Thursday, October 18, 2007

It's not what you've got, it's what you do with it

I helped run an interesting (I hope) seminar/workshop, yesterday, about the power of the network and the dominance of communities with people working on digital stuff.

And while the toolkit they had to work with faced certain restrictions, what was interesting to me was that if you give people permission to think differently, they come up with solutions that have real value for their communities - regardless of the technology available to them.

It isn't about the technology - it's about your view of the emerging socio-economic ecology and your place in it.

Alan Moore (Today life is always in beta) on Communities Dominate Brands talks about a project he's involved in - and a more extreme approach to development. In short hand: The best way of finding out what's wrong with your digital play is to get it built and see what the users think.

Traditional R&D is hung up on 'getting it right first time'.
There is a good reason why the traditional 'getting it right before we release' approach leaves the old guard flat-footed: It requires them to give up control - to release it from the centre to the edge.

You can't really learn where your connected community will want to take their community until you give them some basic tools to connect and share. Once the community is functioning then - and only then - does the R&D of the nobody-is-as-clever-as-everybody variety start.

I read some claptrap recently about how the best websites in the world have 'not been developed by committee'. The implication is that the strong leader, stick-to-my-guns approach makes for supreme winners.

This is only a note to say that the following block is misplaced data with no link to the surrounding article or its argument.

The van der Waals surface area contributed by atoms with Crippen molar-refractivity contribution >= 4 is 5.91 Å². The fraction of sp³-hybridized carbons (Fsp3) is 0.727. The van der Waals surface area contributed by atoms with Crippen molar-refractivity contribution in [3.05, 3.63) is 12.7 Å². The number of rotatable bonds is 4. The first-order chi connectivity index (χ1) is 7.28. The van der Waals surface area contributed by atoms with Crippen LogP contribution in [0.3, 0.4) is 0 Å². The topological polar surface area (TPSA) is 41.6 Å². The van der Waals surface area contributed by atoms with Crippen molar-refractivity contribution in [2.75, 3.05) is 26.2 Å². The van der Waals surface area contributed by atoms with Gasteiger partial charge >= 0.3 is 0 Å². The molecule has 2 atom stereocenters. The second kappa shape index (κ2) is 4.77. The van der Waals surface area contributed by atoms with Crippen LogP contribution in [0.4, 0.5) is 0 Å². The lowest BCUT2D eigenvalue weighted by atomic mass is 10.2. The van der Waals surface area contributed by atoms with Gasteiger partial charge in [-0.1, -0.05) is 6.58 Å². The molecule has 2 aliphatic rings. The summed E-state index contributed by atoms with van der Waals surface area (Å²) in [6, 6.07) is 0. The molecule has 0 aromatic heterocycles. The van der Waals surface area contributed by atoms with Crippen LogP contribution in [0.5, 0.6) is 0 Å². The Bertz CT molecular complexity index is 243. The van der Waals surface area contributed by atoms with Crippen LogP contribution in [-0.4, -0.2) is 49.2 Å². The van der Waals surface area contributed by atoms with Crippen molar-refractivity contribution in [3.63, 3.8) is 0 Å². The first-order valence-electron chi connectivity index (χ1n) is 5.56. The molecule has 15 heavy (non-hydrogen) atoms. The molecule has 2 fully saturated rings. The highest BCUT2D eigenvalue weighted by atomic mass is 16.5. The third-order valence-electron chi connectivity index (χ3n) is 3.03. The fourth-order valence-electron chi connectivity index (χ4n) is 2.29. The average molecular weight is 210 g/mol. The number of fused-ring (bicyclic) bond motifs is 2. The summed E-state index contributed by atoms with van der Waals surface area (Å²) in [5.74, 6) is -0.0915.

The original kernel of an idea may well come from one person or from very small teams - but the execution as (exponentially growing) social phenomena has only been possible because of the engaged involvement of their participating communities. They have shared, marketed, developed, contributed to ALL the global digital successes.

To dismiss the huge role played by EVERYONE is, to my mind, tosh!
It's all about the Power of We - and unleashing it. See my white paper: The Power of the Network = The Power of We for more on that.

1 comment:

  1. Communal R and D and feedback is truly a great thing.

    But it's important to differentiate it from the actual idea in the first place. I'm in agreement with Seth Godin that the truly great ideas tend to come from 2 or 3 people in a group.

    Once the basic idea and focus is done, it's then time to widen it out, and those 2 or 3 should be seeking outside opinions, but the core group is needed to avoid watering something down by committee:


The rate of change is so rapid it's difficult for one person to keep up to speed. Let's pool our thoughts, share our reactions and, who knows, even reach some shared conclusions worth arriving at?